For an ideal example of a maritime climate you need look no further than the islands of the United Kingdom, including Ireland. Surrounded by the seas of the Irish and the North Seas, plus the English and Bristol Channels and the Atlantic Ocean that laps the western Scottish Shores and you have the reasons for the warm damp summers and the cool wet winters. Rarely do the inhabitants of the British shores experience much in the way of extremes in temperature that their European Continental neighbors know well. The British Isles really is the true epitome of everything the maritime climate has to offer.
A maritime climate is variously known as an oceanic climate as well as a marine west coast climate. Maritime climates tend to be found amidst the middle latitudes of the different climates which also feature western-faced coastlines. Countries with maritime climates experience temperatures with fewer variations than their counterparts on similar latitudes without a western coastline. Invariably, those of you who live in countries which are characterized by a maritime climate can expect to enjoy comparatively warm winters and relatively cool summers, with rainfall dispersed throughout the year.
Wet and Windy
Seasonal variations are less marked than in countries without a coastline. This is because it takes longer for the sun to heat up the sea and, once the sea has absorbed heat from the sun, it takes longer for the sea to lose its heat. A nearby ocean invariably means that you can expect to get more rain than a country bordered by more land. This is because of precipitation from the sea that can result in the build-up of clouds and this, coupled with a prevailing on-shore wind, brings regular downpours, another characteristic of maritime climates. For those of you who experience a maritime climate can expect warm summers interspersed with rainfall and winters that are often cool, wet, and windy.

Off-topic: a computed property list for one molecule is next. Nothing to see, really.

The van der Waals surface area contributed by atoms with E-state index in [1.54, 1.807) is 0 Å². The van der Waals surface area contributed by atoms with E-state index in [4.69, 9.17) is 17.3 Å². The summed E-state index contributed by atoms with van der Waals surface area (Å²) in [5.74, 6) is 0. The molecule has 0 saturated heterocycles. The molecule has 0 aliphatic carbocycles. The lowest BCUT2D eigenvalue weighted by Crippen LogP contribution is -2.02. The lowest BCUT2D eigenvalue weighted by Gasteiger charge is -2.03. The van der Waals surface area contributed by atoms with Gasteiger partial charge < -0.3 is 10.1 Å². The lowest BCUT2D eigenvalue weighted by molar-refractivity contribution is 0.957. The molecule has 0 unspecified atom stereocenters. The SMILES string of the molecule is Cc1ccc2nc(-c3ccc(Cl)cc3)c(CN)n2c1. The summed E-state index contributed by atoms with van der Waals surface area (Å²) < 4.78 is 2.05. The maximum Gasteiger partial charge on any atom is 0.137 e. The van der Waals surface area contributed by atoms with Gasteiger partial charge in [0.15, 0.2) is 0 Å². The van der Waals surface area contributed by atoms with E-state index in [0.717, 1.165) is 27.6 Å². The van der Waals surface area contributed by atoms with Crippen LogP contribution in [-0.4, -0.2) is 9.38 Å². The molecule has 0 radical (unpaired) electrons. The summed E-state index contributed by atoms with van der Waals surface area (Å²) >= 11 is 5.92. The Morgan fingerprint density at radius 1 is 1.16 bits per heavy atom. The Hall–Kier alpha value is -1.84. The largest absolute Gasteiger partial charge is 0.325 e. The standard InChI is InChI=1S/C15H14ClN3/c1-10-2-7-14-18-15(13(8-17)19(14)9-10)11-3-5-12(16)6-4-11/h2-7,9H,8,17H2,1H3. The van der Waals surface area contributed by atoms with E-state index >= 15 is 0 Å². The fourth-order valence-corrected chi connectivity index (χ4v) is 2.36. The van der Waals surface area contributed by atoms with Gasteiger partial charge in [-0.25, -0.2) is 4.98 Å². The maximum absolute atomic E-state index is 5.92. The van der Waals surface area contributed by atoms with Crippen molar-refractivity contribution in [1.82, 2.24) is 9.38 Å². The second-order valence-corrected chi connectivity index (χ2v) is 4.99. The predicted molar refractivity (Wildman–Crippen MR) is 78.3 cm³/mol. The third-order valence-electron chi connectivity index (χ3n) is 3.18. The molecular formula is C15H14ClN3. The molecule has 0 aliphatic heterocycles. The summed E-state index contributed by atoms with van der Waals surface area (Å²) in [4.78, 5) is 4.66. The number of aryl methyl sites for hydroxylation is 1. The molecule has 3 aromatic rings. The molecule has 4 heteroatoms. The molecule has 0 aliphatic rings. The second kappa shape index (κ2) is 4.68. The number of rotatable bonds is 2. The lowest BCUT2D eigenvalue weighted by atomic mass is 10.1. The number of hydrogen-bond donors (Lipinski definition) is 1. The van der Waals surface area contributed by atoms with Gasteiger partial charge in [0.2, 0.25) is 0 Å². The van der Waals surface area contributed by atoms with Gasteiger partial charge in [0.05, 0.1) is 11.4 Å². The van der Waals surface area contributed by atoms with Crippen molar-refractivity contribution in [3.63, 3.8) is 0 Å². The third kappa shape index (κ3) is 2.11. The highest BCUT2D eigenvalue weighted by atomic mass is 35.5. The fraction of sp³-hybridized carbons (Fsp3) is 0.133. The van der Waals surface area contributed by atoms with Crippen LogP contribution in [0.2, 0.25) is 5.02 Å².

If a cold spell does ensue during the winter it doesn’t usually last long; similarly, you may enjoy a few days of hot weather during the summer but it doesn’t take long before a thunder storm builds up, dissipating the hot weather with a downpour of miserable wet weather. This is followed by clear warmth as the summer days warm up again ready for the next bout of rain.
As much as two-thirds of this world of ours is covered in water. These oceans have a considerable influence on how temperatures are dissipated around the world. When these oceans come into contact with prevailing winds, precipitation is dropped on nearby coastlines, falling as rain on many western shores, brought to land by on-shore winds. The sun is another contributing factor: the resultant feature ensures that inhabitants of this maritime climate habitually carry the ubiquitous umbrella, and keep their wellies and waterproofs to hand.
Locations Where Maritime Climate is Found
Although the British Isles experiences a maritime climate, its characteristics can be found along some coastal reaches of Continental Europe and as far reaching as the west coast of Australia and New Zealand, as well as British Colombia, the southern coast of Alaska, the coast of Oregon and Washington. There are some regions in the world where west-facing coastal regions are subjected to the onslaught of on-shore prevailing winds carrying a cloud burden inland towards a nearby mountain range. These clouds quickly deposit their precipitation, resulting in heavier-than-normal habitual rainfalls that often feature an annual rainfall of 100 inches or more.